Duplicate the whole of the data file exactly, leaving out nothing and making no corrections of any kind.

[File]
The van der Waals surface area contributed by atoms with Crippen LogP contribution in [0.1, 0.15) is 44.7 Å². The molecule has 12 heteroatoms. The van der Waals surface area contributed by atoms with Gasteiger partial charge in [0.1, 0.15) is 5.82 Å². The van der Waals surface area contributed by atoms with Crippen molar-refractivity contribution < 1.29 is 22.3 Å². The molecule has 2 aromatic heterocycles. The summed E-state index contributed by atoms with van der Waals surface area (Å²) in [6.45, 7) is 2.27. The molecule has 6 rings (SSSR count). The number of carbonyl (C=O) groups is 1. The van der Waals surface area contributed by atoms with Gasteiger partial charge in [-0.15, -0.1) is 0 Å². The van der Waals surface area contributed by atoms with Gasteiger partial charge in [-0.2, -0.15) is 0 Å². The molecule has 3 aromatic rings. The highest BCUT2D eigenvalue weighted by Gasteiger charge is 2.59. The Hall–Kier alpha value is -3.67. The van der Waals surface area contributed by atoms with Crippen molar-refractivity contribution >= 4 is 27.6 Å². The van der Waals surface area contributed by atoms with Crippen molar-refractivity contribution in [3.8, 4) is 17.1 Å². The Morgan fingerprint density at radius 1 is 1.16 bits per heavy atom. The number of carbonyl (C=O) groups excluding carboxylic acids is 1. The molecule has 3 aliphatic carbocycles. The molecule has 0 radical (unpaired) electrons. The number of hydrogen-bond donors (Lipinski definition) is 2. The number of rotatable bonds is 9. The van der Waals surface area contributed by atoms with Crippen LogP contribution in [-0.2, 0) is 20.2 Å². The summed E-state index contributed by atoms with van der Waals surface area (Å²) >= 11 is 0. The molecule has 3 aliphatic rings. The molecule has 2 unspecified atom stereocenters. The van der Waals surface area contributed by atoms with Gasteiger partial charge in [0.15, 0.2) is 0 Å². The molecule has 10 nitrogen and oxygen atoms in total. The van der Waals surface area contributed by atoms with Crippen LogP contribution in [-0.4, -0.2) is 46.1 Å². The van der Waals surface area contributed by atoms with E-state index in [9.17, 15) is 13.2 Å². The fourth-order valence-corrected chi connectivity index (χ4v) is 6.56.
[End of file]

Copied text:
The van der Waals surface area contributed by atoms with Crippen LogP contribution in [0.1, 0.15) is 44.7 Å². The molecule has 12 heteroatoms. The van der Waals surface area contributed by atoms with Gasteiger partial charge in [0.1, 0.15) is 5.82 Å². The van der Waals surface area contributed by atoms with Crippen molar-refractivity contribution < 1.29 is 22.3 Å². The molecule has 2 aromatic heterocycles. The summed E-state index contributed by atoms with van der Waals surface area (Å²) in [6.45, 7) is 2.27. The molecule has 6 rings (SSSR count). The number of carbonyl (C=O) groups is 1. The van der Waals surface area contributed by atoms with Gasteiger partial charge in [-0.15, -0.1) is 0 Å². The van der Waals surface area contributed by atoms with Gasteiger partial charge in [-0.2, -0.15) is 0 Å². The molecule has 3 aromatic rings. The highest BCUT2D eigenvalue weighted by Gasteiger charge is 2.59. The Hall–Kier alpha value is -3.67. The van der Waals surface area contributed by atoms with Crippen molar-refractivity contribution >= 4 is 27.6 Å². The van der Waals surface area contributed by atoms with Crippen molar-refractivity contribution in [3.8, 4) is 17.1 Å². The Morgan fingerprint density at radius 1 is 1.16 bits per heavy atom. The number of carbonyl (C=O) groups excluding carboxylic acids is 1. The molecule has 3 aliphatic carbocycles. The molecule has 0 radical (unpaired) electrons. The number of hydrogen-bond donors (Lipinski definition) is 2. The number of rotatable bonds is 9. The van der Waals surface area contributed by atoms with Crippen LogP contribution in [-0.2, 0) is 20.2 Å². The summed E-state index contributed by atoms with van der Waals surface area (Å²) >= 11 is 0. The molecule has 3 aliphatic rings. The molecule has 2 unspecified atom stereocenters. The van der Waals surface area contributed by atoms with Gasteiger partial charge in [0.15, 0.2) is 0 Å². The molecule has 10 nitrogen and oxygen atoms in total. The van der Waals surface area contributed by atoms with Crippen LogP contribution in [-0.4, -0.2) is 46.1 Å². The van der Waals surface area contributed by atoms with E-state index in [9.17, 15) is 13.2 Å². The fourth-order valence-corrected chi connectivity index (χ4v) is 6.56.